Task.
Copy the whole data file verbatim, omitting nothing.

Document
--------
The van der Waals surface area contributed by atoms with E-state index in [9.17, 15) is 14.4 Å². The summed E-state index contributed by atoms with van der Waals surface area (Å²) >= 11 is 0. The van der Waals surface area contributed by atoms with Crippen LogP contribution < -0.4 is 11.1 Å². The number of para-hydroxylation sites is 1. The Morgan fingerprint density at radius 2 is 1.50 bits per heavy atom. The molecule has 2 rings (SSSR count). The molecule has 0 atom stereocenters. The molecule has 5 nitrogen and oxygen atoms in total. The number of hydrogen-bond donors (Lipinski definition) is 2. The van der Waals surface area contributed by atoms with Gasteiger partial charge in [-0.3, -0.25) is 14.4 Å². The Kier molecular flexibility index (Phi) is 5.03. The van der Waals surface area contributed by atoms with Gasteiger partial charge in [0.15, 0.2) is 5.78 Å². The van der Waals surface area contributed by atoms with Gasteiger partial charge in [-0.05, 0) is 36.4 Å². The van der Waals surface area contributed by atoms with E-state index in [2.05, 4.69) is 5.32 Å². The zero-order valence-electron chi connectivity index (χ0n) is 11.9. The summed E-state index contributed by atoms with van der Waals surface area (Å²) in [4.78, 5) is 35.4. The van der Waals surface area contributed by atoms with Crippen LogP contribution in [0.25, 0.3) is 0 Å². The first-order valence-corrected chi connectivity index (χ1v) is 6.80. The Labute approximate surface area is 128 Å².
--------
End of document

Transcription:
The van der Waals surface area contributed by atoms with E-state index in [9.17, 15) is 14.4 Å². The summed E-state index contributed by atoms with van der Waals surface area (Å²) >= 11 is 0. The van der Waals surface area contributed by atoms with Crippen LogP contribution < -0.4 is 11.1 Å². The number of para-hydroxylation sites is 1. The Morgan fingerprint density at radius 2 is 1.50 bits per heavy atom. The molecule has 2 rings (SSSR count). The molecule has 0 atom stereocenters. The molecule has 5 nitrogen and oxygen atoms in total. The number of hydrogen-bond donors (Lipinski definition) is 2. The van der Waals surface area contributed by atoms with Gasteiger partial charge in [-0.3, -0.25) is 14.4 Å². The Kier molecular flexibility index (Phi) is 5.03. The van der Waals surface area contributed by atoms with Gasteiger partial charge in [0.15, 0.2) is 5.78 Å². The van der Waals surface area contributed by atoms with Gasteiger partial charge in [-0.05, 0) is 36.4 Å². The van der Waals surface area contributed by atoms with E-state index in [2.05, 4.69) is 5.32 Å². The zero-order valence-electron chi connectivity index (χ0n) is 11.9. The summed E-state index contributed by atoms with van der Waals surface area (Å²) in [4.78, 5) is 35.4. The van der Waals surface area contributed by atoms with Crippen LogP contribution in [0.25, 0.3) is 0 Å². The first-order valence-corrected chi connectivity index (χ1v) is 6.80. The Labute approximate surface area is 128 Å².